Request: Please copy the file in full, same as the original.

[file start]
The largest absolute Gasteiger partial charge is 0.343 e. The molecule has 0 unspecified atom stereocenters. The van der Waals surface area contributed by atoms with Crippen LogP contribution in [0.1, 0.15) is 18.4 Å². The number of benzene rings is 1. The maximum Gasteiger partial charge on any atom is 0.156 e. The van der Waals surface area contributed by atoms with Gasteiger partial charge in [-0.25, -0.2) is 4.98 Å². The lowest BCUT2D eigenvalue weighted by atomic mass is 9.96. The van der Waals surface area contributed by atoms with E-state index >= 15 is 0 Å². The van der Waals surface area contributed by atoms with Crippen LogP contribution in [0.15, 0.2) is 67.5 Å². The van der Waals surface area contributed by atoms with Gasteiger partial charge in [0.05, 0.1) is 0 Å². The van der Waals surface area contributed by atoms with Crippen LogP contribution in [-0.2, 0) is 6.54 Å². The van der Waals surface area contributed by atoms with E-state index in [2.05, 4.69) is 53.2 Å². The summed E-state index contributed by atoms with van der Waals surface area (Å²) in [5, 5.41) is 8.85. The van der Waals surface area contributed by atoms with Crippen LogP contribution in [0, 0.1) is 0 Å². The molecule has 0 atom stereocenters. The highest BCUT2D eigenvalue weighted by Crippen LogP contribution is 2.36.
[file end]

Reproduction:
The largest absolute Gasteiger partial charge is 0.343 e. The molecule has 0 unspecified atom stereocenters. The van der Waals surface area contributed by atoms with Crippen LogP contribution in [0.1, 0.15) is 18.4 Å². The number of benzene rings is 1. The maximum Gasteiger partial charge on any atom is 0.156 e. The van der Waals surface area contributed by atoms with Gasteiger partial charge in [-0.25, -0.2) is 4.98 Å². The lowest BCUT2D eigenvalue weighted by atomic mass is 9.96. The van der Waals surface area contributed by atoms with E-state index >= 15 is 0 Å². The van der Waals surface area contributed by atoms with Crippen LogP contribution in [0.15, 0.2) is 67.5 Å². The van der Waals surface area contributed by atoms with Gasteiger partial charge in [0.05, 0.1) is 0 Å². The van der Waals surface area contributed by atoms with Crippen LogP contribution in [-0.2, 0) is 6.54 Å². The van der Waals surface area contributed by atoms with E-state index in [2.05, 4.69) is 53.2 Å². The summed E-state index contributed by atoms with van der Waals surface area (Å²) in [5, 5.41) is 8.85. The van der Waals surface area contributed by atoms with Crippen LogP contribution in [0, 0.1) is 0 Å². The molecule has 0 atom stereocenters. The highest BCUT2D eigenvalue weighted by Crippen LogP contribution is 2.36.